6 Unhealthy Habits You Didn't Know You Had

You’re conscious about your health, so of course, you try to avoid obvious bad habits, like pigging out on junk food and being a couch potato. But according to the health and wellness experts from A Season of Change, the free online 12-week body, self image and lifestyle event kicking off September 1, some of the habits we think are doing us the most good, could actually be hindering us when it comes to  achieving our health and wellness goals.

To set the record straight, A Season of Change’s panel of experts have teamed up to reveal six “healthy habits” that may be leading us astray, and share their top tips on how to right those habitual wrongs, and be on the way to better health and increased happiness.

1. Reaching for ‘low-fat’ foods: Opting for foods that are labelled low-fat or fat-free in the pursuit of a healthier option is often a misguided attempt at healthy eating, says A Season of Change’s resident nutritionist, Dane Fuller. “In many cases, these products are loaded with hidden sugars and chemicals, which aside from being unhealthy, are digested much faster, resulting in sugar crashes that leave you reaching for the next snack in no time,” he says.  Instead, he suggests passing on ‘low-fat’ foods and eating with nutrition in mind. “Nutritious foods will be more satisfying and will keep you fuller for longer.”

2. Thinking that coffee doesn’t count: While there’s no shame in craving a little caffeine to kick-start your day, Fuller explains that too often, we don’t think of our liquid calories when tallying up our daily food intake. “Remember that a latte is a cup of milk, so if you’re having two or three a day, with sugar added, those calories count just as much as the ones on your plate, especially if you’re trying to lose weight,” he says.

3.  Repetition, repetition, repetition: You’re committed to a weekly exercise regime, which is brilliant, but if you’ve been doing the same routine for months, you may not be getting the most out of your efforts according to personal trainer, competitive athlete and one of A Season of Change’s resident fitness experts, Anna Bramley.  “Someone who does the same activity all the time is likely to plateau much sooner than someone who varies their workouts.  Just as you can get bored by always doing the same exercises, your body can also adapt so that the exercise you’re doing doesn’t offer the same benefits it once did,” she says.  Bramley suggests adding variety to your routine by including something different – speed, distance, hills or resistance, or by trying a totally different activity all together.  “You should be looking to change your routine at least every 4 to 8 weeks to keep your muscles challenged, your body guessing and the results coming!” says Bramley.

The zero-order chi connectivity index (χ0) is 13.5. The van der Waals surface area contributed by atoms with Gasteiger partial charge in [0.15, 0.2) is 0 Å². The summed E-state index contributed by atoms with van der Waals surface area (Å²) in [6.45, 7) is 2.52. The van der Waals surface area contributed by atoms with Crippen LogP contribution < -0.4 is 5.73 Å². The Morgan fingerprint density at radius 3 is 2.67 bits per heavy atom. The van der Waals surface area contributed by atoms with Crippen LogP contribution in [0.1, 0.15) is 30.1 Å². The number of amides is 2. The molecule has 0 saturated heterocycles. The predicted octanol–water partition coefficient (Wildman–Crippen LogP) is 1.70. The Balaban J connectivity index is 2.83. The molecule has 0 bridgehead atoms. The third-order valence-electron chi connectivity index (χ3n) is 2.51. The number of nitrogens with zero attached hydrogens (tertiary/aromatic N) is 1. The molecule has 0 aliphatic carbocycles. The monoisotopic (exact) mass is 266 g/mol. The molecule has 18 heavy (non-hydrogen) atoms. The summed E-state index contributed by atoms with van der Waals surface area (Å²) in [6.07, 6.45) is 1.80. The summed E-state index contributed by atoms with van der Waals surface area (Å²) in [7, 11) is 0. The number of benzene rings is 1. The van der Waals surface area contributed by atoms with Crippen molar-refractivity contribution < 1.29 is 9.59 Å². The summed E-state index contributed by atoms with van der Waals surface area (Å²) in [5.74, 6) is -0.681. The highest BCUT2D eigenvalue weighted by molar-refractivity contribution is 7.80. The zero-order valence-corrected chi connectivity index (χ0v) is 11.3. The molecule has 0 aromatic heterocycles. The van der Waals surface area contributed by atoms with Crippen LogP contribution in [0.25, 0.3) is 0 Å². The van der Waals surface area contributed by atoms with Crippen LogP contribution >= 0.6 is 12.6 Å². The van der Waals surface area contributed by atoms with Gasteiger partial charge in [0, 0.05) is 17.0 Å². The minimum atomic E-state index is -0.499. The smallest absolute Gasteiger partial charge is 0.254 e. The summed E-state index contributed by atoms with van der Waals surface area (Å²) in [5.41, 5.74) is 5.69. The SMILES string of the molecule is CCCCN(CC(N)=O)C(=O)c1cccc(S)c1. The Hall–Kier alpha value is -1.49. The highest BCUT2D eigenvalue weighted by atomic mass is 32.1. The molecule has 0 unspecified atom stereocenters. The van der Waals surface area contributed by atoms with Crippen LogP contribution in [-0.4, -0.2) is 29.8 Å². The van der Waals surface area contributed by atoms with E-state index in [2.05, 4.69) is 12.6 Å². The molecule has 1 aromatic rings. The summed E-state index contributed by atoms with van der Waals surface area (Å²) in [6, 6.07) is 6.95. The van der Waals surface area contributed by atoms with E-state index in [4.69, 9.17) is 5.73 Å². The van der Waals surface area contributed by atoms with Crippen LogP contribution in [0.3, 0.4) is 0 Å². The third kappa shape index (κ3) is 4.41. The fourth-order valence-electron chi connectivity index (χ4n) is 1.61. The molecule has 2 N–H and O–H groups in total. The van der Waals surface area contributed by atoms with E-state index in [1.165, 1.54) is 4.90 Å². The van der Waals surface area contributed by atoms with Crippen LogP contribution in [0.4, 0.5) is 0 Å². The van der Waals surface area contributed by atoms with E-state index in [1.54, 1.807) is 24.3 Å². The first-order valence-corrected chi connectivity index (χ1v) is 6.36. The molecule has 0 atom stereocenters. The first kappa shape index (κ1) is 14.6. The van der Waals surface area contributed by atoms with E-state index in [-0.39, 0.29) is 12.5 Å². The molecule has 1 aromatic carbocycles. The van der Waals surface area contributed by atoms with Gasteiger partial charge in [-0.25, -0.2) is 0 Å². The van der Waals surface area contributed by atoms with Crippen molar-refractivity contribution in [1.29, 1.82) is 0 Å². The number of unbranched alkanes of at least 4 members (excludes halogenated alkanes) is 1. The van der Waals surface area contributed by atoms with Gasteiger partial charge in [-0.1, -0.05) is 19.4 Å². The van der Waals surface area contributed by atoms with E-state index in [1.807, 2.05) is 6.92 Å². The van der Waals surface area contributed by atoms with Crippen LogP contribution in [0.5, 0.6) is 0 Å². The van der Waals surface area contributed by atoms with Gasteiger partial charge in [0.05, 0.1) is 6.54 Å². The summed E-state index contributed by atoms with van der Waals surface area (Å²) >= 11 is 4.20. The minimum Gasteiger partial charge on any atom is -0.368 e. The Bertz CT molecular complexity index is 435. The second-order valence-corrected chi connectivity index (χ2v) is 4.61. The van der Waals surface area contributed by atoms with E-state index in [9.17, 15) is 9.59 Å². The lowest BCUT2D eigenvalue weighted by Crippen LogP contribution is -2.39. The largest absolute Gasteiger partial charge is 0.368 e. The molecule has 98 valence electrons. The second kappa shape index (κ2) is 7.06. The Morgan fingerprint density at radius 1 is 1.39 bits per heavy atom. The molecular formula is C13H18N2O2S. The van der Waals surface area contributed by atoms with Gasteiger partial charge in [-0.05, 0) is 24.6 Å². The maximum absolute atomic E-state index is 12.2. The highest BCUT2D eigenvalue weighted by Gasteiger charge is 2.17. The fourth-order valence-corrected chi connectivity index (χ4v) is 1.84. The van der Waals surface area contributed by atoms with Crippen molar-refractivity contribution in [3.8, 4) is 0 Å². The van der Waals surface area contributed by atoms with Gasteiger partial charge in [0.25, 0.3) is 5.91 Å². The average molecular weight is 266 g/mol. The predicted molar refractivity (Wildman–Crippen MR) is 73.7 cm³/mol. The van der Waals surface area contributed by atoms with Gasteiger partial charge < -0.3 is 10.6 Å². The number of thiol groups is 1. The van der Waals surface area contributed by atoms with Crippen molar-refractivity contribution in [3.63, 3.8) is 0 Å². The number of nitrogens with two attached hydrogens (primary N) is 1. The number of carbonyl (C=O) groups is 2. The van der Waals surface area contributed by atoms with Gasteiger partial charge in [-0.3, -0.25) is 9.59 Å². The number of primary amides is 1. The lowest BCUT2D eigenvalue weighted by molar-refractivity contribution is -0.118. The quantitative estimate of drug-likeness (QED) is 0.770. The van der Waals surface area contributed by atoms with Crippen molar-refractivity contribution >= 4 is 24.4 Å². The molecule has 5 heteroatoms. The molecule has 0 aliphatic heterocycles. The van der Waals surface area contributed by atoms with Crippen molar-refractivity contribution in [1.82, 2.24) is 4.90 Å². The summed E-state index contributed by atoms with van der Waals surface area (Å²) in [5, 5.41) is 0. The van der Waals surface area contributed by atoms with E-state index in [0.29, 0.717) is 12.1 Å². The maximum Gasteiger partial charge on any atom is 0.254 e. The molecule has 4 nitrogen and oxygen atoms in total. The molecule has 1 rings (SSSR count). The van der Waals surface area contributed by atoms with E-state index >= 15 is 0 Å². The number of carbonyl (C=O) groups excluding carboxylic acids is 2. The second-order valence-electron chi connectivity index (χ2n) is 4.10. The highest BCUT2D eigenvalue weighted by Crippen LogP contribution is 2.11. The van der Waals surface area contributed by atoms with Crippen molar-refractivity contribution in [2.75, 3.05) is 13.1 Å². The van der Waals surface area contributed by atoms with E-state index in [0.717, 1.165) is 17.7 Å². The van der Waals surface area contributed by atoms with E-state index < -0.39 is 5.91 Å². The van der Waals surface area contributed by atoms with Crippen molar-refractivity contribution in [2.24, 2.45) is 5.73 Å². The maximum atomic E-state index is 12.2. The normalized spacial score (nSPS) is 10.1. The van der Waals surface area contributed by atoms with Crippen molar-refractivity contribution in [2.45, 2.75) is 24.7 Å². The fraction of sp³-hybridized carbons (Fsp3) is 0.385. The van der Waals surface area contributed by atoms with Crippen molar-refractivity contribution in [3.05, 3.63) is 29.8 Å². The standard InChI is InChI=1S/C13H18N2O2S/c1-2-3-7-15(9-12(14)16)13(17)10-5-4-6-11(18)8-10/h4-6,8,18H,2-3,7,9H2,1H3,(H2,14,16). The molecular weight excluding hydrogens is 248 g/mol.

4. Relying on willpower: The most common challenge in achieving health and wellness goals is relying solely on your willpower to make positive health choices in your day to day life. If you are easily tempted, don’t make the mistake of relying on willpower alone, instead take steps to make sure you’re prepared, says Fuller. “It’s important to replace willpower with strategy. Set yourself up for success by cleansing your home and personal work space of all temptation foods and replace them with healthier options. Why make it hard for yourself, you’re only human!” he says.

5. Hitting the gym daily:  Exercise is vital to good health and vitality, but if you’re not giving your body any time to recover, you could be putting yourself at risk of injury or illness.  “Even Olympic athletes have scheduled rest days in their training plans, in order to allow the body time to recuperate,” says A Season of Change’s lifestyle coach and former professional football player Luke Sniewski.  According to Sniewski, what you do on your rest days will depend on your level of fitness. If you’re just starting out, you may want to take a real rest day, in which you do no activity at all, but if you’re a more seasoned athlete, you could still do some really light activity like gentle cardio or a yoga class.  “Either way, use your rest day to reflect on how far you’ve already come and to be grateful for your body and dedication!”

6. Falling hard for ‘healthy’ foods: When we set about to eat better, even the healthiest options can lead us away from our goals when we over-indulge, says Fuller. “Foods like nuts, hummus and protein smoothies are all great options, but just because they are healthy doesn’t discount the need for moderation.  Focusing on nutritional value and portion size is the best way to keep healthy foods healthy – eating anything in excess is not going to have the desired benefits.”

To help you spring clean your life and develop healthy habits for good, A Season of Change is a free 12 week online program, designed to help women on their path to better health and happiness.  Participants will receive free weekly digital TV episodes on their mobile device or computer containing expert advice on nutrition, health and fitness as well as self-image and styling.   Registrations are now open, and close on August 31, 2014.

Image via Glow Magazine